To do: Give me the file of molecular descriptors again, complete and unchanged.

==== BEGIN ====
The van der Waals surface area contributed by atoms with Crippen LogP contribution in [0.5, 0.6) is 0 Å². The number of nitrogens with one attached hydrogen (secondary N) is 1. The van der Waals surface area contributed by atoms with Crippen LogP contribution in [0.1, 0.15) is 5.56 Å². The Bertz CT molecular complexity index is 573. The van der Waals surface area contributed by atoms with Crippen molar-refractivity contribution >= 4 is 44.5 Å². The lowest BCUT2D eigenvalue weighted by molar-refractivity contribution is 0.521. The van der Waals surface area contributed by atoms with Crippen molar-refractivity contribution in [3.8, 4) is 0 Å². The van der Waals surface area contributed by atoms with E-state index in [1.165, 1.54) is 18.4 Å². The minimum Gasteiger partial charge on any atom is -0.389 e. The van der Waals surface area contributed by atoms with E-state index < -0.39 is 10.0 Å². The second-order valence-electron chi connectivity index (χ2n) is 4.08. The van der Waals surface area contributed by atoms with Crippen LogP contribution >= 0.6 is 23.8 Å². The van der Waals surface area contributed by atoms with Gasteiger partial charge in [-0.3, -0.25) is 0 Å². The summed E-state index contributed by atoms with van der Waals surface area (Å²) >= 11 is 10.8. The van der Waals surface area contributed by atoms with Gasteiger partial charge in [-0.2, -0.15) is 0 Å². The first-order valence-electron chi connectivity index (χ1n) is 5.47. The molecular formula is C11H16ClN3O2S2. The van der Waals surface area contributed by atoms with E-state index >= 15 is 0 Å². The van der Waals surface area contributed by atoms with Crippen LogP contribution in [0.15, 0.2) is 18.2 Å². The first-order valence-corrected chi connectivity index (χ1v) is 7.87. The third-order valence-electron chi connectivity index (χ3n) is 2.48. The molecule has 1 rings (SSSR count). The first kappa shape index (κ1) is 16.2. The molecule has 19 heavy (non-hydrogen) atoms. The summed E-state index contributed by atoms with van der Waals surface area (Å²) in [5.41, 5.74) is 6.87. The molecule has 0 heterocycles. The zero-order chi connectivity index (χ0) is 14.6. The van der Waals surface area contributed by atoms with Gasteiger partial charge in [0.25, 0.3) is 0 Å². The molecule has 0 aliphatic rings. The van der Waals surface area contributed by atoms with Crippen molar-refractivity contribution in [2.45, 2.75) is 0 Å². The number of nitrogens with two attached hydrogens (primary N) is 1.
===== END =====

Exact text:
The van der Waals surface area contributed by atoms with Crippen LogP contribution in [0.5, 0.6) is 0 Å². The number of nitrogens with one attached hydrogen (secondary N) is 1. The van der Waals surface area contributed by atoms with Crippen LogP contribution in [0.1, 0.15) is 5.56 Å². The Bertz CT molecular complexity index is 573. The van der Waals surface area contributed by atoms with Crippen molar-refractivity contribution >= 4 is 44.5 Å². The lowest BCUT2D eigenvalue weighted by molar-refractivity contribution is 0.521. The van der Waals surface area contributed by atoms with Crippen molar-refractivity contribution in [3.8, 4) is 0 Å². The van der Waals surface area contributed by atoms with E-state index in [1.165, 1.54) is 18.4 Å². The minimum Gasteiger partial charge on any atom is -0.389 e. The van der Waals surface area contributed by atoms with E-state index < -0.39 is 10.0 Å². The second-order valence-electron chi connectivity index (χ2n) is 4.08. The van der Waals surface area contributed by atoms with Crippen LogP contribution >= 0.6 is 23.8 Å². The van der Waals surface area contributed by atoms with Gasteiger partial charge in [-0.3, -0.25) is 0 Å². The summed E-state index contributed by atoms with van der Waals surface area (Å²) >= 11 is 10.8. The van der Waals surface area contributed by atoms with Gasteiger partial charge in [-0.2, -0.15) is 0 Å². The first-order valence-electron chi connectivity index (χ1n) is 5.47. The molecular formula is C11H16ClN3O2S2. The van der Waals surface area contributed by atoms with E-state index >= 15 is 0 Å². The van der Waals surface area contributed by atoms with Crippen LogP contribution in [0.15, 0.2) is 18.2 Å². The first-order valence-corrected chi connectivity index (χ1v) is 7.87. The third-order valence-electron chi connectivity index (χ3n) is 2.48. The molecule has 1 rings (SSSR count). The first kappa shape index (κ1) is 16.2. The molecule has 19 heavy (non-hydrogen) atoms. The summed E-state index contributed by atoms with van der Waals surface area (Å²) in [5.41, 5.74) is 6.87. The molecule has 0 heterocycles. The zero-order chi connectivity index (χ0) is 14.6. The van der Waals surface area contributed by atoms with Gasteiger partial charge in [0.25, 0.3) is 0 Å². The molecule has 0 aliphatic rings. The van der Waals surface area contributed by atoms with Crippen molar-refractivity contribution in [2.45, 2.75) is 0 Å². The number of nitrogens with two attached hydrogens (primary N) is 1.